I had my fair share of LOST mania. I remember spending two full days watching the first three seasons of the show during a Winter break in school to figure out what everyone was talking about. If you’ve ever seen the show, you know it is a delightfully frustrating rabbit hole that pulls you deeper and deeper into an abyss that may or may not disappoint you. I abandoned ship after around the start of season four, saving myself from the series finale frustrations stalwarts had. The show has been gone for years now but it is having a subtle, complex revival as it is the inspiration for the current exhibit up at Los Angeles Municipal Art Gallery in Barnsdall Park. It’s LOST (in LA).
Reading about the show, images of a charcoal rendered shirtless Jack and tessellating Dharma Initiative logos come to mind. You’d guess it was a show for Gallery 1988. In lieu of these entertainment touchstones, the concept of the show–confusion, abandonment, uncertainty, deception, isolation–are what make this art show run. It consists of over sixty art pieces strung together by an intellectual needle handed to them by JJ Abrams. Set within the sometimes ancient and tomblike LAMAG, a space whose architecture allows for you to feel like you are within a hatch, you wander past art pieces that illustrate wonder and point toward meaning and meaninglessness. There are trash cans bubbling over with foam. A small wooden man balances perfectly on his head and next to a series of images that depict roads to nowhere. A group of grotesque scarecrows are arranged in a semi-circle within a double-doored room. A video of a torso-less dancing clay male body plays outside of the main gallery space. If you look to the bottom right wall when you enter the space, a flowering weed grows from the floor.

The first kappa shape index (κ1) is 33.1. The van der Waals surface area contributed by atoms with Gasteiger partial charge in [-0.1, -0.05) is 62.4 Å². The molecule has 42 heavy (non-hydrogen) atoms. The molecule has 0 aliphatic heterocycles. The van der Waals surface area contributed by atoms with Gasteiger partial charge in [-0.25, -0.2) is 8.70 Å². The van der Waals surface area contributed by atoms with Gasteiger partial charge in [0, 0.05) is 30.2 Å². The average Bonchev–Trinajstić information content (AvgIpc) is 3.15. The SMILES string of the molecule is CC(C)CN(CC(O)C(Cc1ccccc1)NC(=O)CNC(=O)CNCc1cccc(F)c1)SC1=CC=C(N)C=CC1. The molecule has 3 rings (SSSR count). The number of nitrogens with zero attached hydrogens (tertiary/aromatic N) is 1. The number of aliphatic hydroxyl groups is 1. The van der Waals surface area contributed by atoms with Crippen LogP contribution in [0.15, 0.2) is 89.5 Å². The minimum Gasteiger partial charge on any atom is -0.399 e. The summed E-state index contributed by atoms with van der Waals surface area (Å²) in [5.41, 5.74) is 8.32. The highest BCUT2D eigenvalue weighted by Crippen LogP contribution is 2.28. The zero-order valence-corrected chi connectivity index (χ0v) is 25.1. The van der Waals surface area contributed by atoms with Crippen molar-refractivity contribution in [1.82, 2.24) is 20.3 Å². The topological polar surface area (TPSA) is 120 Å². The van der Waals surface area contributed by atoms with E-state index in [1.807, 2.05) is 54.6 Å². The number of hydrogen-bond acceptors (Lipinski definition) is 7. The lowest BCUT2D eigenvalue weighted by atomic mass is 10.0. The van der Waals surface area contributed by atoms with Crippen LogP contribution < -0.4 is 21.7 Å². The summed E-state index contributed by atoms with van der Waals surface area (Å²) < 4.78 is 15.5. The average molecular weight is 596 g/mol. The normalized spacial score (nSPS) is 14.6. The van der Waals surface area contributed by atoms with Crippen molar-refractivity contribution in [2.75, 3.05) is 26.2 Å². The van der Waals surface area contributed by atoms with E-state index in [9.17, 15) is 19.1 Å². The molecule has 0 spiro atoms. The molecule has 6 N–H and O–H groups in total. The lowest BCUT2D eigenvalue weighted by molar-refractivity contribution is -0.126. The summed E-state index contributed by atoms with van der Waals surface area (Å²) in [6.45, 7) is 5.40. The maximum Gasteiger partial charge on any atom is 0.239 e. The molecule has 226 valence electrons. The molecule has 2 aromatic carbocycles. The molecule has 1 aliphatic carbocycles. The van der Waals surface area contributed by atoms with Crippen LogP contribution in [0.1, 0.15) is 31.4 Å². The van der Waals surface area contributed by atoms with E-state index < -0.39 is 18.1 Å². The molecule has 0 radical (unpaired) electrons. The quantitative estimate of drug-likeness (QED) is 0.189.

This weed, this imperfect impossibility, is the biggest emblem (and triumph) of LOST (in LA): it’s a bronze hyper-realistic sculpture by Tony Matelli. It represents everything LOST did. It’s subtle, it’s deceiving, it’s beautiful, it’s surreal, it’s stupid, brilliant, alarming, and a whole lot of WTF contained in a metal that thinks it’s a flower. The rest of the art in the shoe reaches similar levels of confusion but the flower is a hidden gem, one that makes you briefly question the reality of the space.
The art pieces included are contemporary works by Los Angeles and French artists along with a few pieces from legendaryary artists like René Magritte. The show is being put on by FLAX, France Los Angeles Exchange, in collaboration with the Department of Cultural Affairs. The show is curated by Palais de Tokyo’s former director Marc-Olivier Wahler, who feels the show “supports the exchange and dialogue that FLAX thrives to promote through various connections made between France and Southern California.” As all of you LOST fans know, the French connection is a particularly important one.
The show opens December 1 and will be on view through January 27. It’s a totally Metro accessible show and is free. You can get more information on the show here, including events happening during its run.